Iran’s veneer of stoicism toward the Western sanctions that have disrupted its economy showed some new strains on Monday, as the deputy oil minister acknowledged a decline in domestic petroleum production because of dwindling foreign investment, and four-year-old talks between the Iranians and Poland’s biggest natural gas developer collapsed.
The Iranians also suffered an embarrassment after prematurely announcing that a Russian oil company had committed $1 billion to help revive a dormant oil field in Iran’s southwest. Hours later, the Russian company, Tatneft, denied on its Web site that a deal had been signed. And there were signals that Saudi Arabia, which Iran had confidently predicted last week would not increase oil production to compensate for any Iranian shortfall caused by the sanctions, was becoming increasingly irritated with Iran.
Together, the developments portrayed Iran, with the world’s fourth-largest oil reserves and second-largest natural gas reserves, as struggling more than it had admitted from the effects of the Western sanctions, despite its official denunciations of them as desperate measures doomed to fail or backfire.
The sanctions, imposed to pressure Iran into ending its suspect nuclear program, were strengthened last month, with the possibility of more onerous restrictions on Iran’s central bank and oil industry looming from the United States and the European Union. Under a measure that is likely to be signed into law by President Obama, foreign entities that do business with Iran’s central bank, the conduit for Iran’s oil revenue, could face severe penalties if they do business in the United States.
Iran’s deputy oil minister, Ahmad Qalebani, appeared to have made an unusual disclosure about the effects of sanctions in an article reported by the official Iranian Students’ News Agency, which quoted him as saying Iran’s crude oil production in 2011 had declined from the year before. He said the decline was “due to lack of investment in oil field development.”
Iran produced about 4 million barrels a day of oil in 2010 and is producing about 3.5 million barrels this year.
Mr. Qalebani’s disclosure followed recent warnings by other Iranian officials that the effects of sanctions had become more acute. The foreign minister, Ali Akbar Salehi, was quoted by the official Islamic Republic News Agency as saying, “We cannot pretend the sanctions are not having an effect.” The governor of Iran’s central bank, Mahmoud Bahmani, told reporters in Iran last week that the country must act as if it were “under siege,” Agence France-Presse reported.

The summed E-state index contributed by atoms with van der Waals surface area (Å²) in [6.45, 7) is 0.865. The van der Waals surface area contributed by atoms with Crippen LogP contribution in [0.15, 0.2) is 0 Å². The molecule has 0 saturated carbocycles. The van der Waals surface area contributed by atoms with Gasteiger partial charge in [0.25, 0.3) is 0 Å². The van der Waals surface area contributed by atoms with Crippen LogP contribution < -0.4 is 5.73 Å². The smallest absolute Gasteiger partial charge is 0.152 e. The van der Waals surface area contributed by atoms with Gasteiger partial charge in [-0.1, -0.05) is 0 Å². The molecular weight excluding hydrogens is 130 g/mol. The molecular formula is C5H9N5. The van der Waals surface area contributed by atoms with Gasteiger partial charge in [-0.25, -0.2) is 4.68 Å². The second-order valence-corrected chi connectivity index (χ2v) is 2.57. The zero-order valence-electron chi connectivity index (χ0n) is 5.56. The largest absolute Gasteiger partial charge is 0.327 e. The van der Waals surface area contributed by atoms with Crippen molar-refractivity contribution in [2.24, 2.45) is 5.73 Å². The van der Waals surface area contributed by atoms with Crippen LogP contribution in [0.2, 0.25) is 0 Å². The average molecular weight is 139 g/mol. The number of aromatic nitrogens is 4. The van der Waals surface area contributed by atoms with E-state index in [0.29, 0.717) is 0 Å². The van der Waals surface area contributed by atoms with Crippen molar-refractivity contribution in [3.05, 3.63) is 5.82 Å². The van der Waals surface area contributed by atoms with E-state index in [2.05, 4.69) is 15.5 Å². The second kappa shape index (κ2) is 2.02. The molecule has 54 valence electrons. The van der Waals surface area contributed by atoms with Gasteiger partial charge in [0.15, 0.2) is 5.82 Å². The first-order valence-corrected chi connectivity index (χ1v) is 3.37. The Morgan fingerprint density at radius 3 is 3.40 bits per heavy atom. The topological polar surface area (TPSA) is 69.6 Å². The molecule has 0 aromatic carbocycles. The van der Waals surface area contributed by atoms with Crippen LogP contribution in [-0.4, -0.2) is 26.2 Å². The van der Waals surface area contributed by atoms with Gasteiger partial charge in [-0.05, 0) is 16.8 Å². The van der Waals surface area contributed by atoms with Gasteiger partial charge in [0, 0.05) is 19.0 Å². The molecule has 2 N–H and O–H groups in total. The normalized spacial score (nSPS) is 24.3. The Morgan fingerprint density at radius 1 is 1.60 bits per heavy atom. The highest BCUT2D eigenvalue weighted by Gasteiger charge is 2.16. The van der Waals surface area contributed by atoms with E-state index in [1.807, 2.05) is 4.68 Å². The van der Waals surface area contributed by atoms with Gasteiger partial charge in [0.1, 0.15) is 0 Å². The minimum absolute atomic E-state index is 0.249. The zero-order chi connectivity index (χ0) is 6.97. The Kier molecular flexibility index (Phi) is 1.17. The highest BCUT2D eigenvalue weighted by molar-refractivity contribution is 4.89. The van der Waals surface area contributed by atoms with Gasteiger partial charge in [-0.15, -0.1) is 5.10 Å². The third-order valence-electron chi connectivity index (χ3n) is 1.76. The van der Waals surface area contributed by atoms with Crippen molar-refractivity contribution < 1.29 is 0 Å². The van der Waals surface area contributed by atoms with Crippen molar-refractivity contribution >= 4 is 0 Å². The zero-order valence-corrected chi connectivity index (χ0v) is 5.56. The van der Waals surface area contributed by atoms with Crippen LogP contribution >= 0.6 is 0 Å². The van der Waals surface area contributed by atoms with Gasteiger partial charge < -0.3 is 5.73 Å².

The collapsed talks on a deal with Polskie Gornictwo Naftowe i Gazownictwo, a leading developer and distributor of natural gas, involved the Lavan natural gas field in the Persian Gulf, one of Iran’s largest deposits. Iran’s semiofficial Mehr News Agency said the Polish company would be replaced by a consortium of Iranian companies. It was unclear precisely why the talks failed, but the withdrawal of the Polish company clearly reflected the new pressures on foreign companies not to engage in commitments with Iran.
Even Russia, which has strongly opposed the Western sanctions against Iran, appeared to be backtracking on a deal after Iranian news agencies said Tatneft had signed a $1 billion agreement to develop the Zagheh field in southern Iran. The company said in a statement that it had “not entered into any agreements, contracts” and had “not accepted any other undertakings relating to oil and gas projects in Iran.”
Additional pressure aimed at Iran came from Saudi Arabia, Iran’s wary neighbor and oil-producing rival. Saudi Arabia’s King Abdullah, in remarks clearly aimed at Iran, told a meeting of the Gulf Cooperation Council, a six-member group of Arab oil producers, “No doubt you all know that we are targeted in our safety and security.”
Re: Stuff & Nonsense
« Reply #5774 on: Dec 20th, 2011, 12:12pm »
Secret Santa Pays for Holiday Bills By Jaclyn Asztalos WKBW-TV
Jamestown, N.Y. (WKBW) - An average layaway balance at Kmart is anywhere from $50 to $150. Now shoppers are getting those bills paid for without even taking out their wallet.
A random and anonymous group of people is going to Kmarts and Wal-marts paying off shopping balances. In the Southern Tier, some people got their balance paid while others received gift cards toward their purchase.
Last Thursday, a person paid a $100 balance at a Jamestown Wal-mart. On Friday, another anonymous person paid all but one dollar of someone's bill. They then left a holiday note for that shopper.
According to the Associated Press, good samaritan have anonymously paid off Kmart layaway accounts in Nebraska, Michigan, Iowa, Indiana and Montana. There are reports of Wal-Mart shoppers getting a secret treat in Missouri, Illinois, California and New York.
Employees in Jamestown could not confirm if the same person made the donations but they do say that the generosity is growing and more people are joining in this effort.